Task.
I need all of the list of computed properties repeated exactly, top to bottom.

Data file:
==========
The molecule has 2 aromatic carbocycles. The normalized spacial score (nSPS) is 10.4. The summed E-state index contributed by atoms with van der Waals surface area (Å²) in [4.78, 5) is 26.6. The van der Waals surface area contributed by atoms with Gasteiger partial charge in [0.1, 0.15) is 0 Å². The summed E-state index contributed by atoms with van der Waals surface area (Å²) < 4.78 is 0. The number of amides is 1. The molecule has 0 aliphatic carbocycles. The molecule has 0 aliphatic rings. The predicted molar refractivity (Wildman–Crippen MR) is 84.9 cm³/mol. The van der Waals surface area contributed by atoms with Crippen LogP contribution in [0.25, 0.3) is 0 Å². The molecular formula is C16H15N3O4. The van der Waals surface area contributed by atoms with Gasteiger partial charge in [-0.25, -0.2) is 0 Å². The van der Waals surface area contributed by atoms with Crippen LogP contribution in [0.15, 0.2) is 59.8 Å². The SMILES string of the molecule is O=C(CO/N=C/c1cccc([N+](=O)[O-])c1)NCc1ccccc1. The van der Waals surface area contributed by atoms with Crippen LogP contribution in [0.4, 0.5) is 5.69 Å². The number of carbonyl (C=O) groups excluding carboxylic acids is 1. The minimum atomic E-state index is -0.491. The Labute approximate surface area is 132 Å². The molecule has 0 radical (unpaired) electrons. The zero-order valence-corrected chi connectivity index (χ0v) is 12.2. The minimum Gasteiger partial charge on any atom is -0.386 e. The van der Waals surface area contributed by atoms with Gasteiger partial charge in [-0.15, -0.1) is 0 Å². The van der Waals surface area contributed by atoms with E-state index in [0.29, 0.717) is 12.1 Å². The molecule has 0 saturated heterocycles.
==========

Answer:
The molecule has 2 aromatic carbocycles. The normalized spacial score (nSPS) is 10.4. The summed E-state index contributed by atoms with van der Waals surface area (Å²) in [4.78, 5) is 26.6. The van der Waals surface area contributed by atoms with Gasteiger partial charge in [0.1, 0.15) is 0 Å². The summed E-state index contributed by atoms with van der Waals surface area (Å²) < 4.78 is 0. The number of amides is 1. The molecule has 0 aliphatic carbocycles. The molecule has 0 aliphatic rings. The predicted molar refractivity (Wildman–Crippen MR) is 84.9 cm³/mol. The van der Waals surface area contributed by atoms with Crippen LogP contribution in [0.25, 0.3) is 0 Å². The molecular formula is C16H15N3O4. The van der Waals surface area contributed by atoms with Gasteiger partial charge in [-0.25, -0.2) is 0 Å². The van der Waals surface area contributed by atoms with Crippen LogP contribution in [0.15, 0.2) is 59.8 Å². The SMILES string of the molecule is O=C(CO/N=C/c1cccc([N+](=O)[O-])c1)NCc1ccccc1. The van der Waals surface area contributed by atoms with Crippen LogP contribution in [0.4, 0.5) is 5.69 Å². The number of carbonyl (C=O) groups excluding carboxylic acids is 1. The minimum atomic E-state index is -0.491. The Labute approximate surface area is 132 Å². The molecule has 0 radical (unpaired) electrons. The zero-order valence-corrected chi connectivity index (χ0v) is 12.2. The minimum Gasteiger partial charge on any atom is -0.386 e. The van der Waals surface area contributed by atoms with Gasteiger partial charge in [-0.15, -0.1) is 0 Å². The van der Waals surface area contributed by atoms with E-state index in [0.29, 0.717) is 12.1 Å². The molecule has 0 saturated heterocycles.